Alert System Faulted After New York Bombing Gets More Capability

  • FCC says emergency officials can use web links in alerts
  • System criticized after it couldn’t display Chelsea suspect

Police block a road after an explosion in New York's Chelsea neighborhood on Sept. 17, 2016.

Photographer: William Edwards/AFP via Getty Images

Emergency officials were cleared Thursday to add web links to wireless alerts, bringing more capability to a system criticized after a New York bombing because it carries only text in an age of online photo and video sharing.

The Federal Communications Commission in a 5-0 vote stopped short of saying emergency officials can send photos with the alerts, which travel separately from normal mobile text and calls. Carriers have said enhanced messages risk congesting the system. The agency said it would study adding photo capability.

“We can do more with these messages,” said Commissioner Jessica Rosenworcel, part of the FCC’s Democratic majority. “Vague directives in text about where to find more information about the suspect -- as we saw in New York -- are not good enough.”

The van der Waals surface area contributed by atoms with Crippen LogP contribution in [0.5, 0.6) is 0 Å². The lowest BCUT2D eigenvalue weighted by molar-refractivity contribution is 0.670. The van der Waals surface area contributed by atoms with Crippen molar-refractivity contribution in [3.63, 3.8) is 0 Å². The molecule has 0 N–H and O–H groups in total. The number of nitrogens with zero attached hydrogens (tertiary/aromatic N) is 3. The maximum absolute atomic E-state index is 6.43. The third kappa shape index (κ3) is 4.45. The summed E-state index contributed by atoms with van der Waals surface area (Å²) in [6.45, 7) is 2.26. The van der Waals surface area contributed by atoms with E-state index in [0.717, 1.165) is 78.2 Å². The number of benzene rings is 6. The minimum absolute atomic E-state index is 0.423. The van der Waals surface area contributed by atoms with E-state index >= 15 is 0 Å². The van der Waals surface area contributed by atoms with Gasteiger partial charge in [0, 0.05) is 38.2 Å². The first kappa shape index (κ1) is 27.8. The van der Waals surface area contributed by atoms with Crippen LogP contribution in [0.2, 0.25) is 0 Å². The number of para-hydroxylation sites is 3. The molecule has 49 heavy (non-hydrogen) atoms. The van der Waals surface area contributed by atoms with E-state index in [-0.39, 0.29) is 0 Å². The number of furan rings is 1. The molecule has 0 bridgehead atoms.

New York City authorities couldn’t send a photo of a suspect who was later arrested in the Sept. 17 bombing that wounded 29 people in the Chelsea neighborhood. Officials instead used the alert system to give the man’s name and age and say, “See media for pic."

‘Major Weakness’

Senator Charles Schumer, of New York, called the limitation “a major weakness.”

“When it comes to a terrorist or other very dangerous criminal on the run, a picture not only is worth a thousand words, it could save a thousand lives if the right person sees it,” Schumer said in a Sept. 25 news release. He said similar notifications should include more details and a photo of the suspect.

CTIA, a trade group representing wireless carriers, in January told the FCC it opposes adding web links because this “would encourage multiple additional attempts for voice and data communications on already taxed networks, thus compounding network congestion.”

New York City’s emergency management department told the FCC that embedded web references would direct the public to emergency information without having to search multiple sites.

Apco International, which represents public safety communications workers, said it supports enhanced messages. Including a clickable web address or phone number “could provide consumers a direct line to the information that is most pertinent to them,” the group said in a June filing.

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